Even if two or more solution variables are available on a topological element, the neighborhood is usually the same for all solution quantities, so that the considerations can be restricted to one solution quantity. In order to obtain the internal couplings within the system matrix, all quantities as well as their couplings have to be considered.

The first common feature which is fulfilled by all discretization schemes is that the solution quantity is located on topological elements. These elements are mostly vertices. For higher-order arrangements, especially for finite elements also other topological elements such as edges can be used.

Each of the discussed discretization schemes establishes a topology defined by neighborhoods [64], where each element is assigned a neighborhood of elements. The neighborhood can be either directly retrieved from the underlying cell complex or derived from geometrical properties, e.g. for the finite difference method. In the following, the discretized differential operator is written as weighted sum of quantity values in the neighborhood of a topological element.

The process of obtaining neighboring elements is defined by two steps: firstly, the neighborhood of the initial element is retrieved by the traversal method . Secondly, all elements of the neighborhood elements , on which relevant quantities are stored, are retrieved by the traversal methods .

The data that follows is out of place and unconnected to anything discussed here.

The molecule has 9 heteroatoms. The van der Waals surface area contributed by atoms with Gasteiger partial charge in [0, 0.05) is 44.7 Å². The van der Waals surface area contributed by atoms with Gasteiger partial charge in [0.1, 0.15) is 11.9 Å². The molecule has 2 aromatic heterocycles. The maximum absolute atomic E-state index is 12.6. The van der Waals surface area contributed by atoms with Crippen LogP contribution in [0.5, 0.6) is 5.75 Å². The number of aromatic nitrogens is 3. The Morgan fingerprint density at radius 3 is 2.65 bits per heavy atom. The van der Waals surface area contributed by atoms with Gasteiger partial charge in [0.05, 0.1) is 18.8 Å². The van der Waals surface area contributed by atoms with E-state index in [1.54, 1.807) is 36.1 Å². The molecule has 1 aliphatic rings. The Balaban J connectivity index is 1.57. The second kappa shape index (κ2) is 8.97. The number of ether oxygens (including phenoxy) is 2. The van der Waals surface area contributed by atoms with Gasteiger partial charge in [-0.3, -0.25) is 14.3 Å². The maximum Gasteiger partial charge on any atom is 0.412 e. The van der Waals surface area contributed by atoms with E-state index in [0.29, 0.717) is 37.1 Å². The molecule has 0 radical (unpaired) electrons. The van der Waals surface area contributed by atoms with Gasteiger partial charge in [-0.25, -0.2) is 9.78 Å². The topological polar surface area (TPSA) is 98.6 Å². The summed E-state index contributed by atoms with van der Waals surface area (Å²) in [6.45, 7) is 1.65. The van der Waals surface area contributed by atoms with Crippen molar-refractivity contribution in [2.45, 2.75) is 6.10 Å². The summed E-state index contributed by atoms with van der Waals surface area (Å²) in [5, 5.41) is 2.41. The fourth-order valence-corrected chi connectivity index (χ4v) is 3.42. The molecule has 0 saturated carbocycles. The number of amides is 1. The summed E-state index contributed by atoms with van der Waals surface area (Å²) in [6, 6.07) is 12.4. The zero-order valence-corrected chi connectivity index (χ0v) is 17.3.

(3.63) |

Here and denote the topological functions, of incident elements. It can be seen that for all discretization schemes coupling functions and are required which yield coupling coefficients that finally are entered into the system matrix of the final equation system.

Discr. Scheme | Neighborhood | Neighb. Elem. |

FEM (linear) |
||

FVM (linear) | ||

BEM (linear) | The cell complex | all vertices |

FDM (linear) |

For finite elements the neighborhood consists of the cells which are incident to the initial element. For finite volumes the neighborhood comprises all edges which are incident with the initial vertex. Boundary elements have a global neighborhood, i.e. each vertex is in the neighborhood of any other vertex. Finite differences do not explicitly give a neighborhood definition. It can be either derived from topological or from geometrical features.

Michael 2008-01-16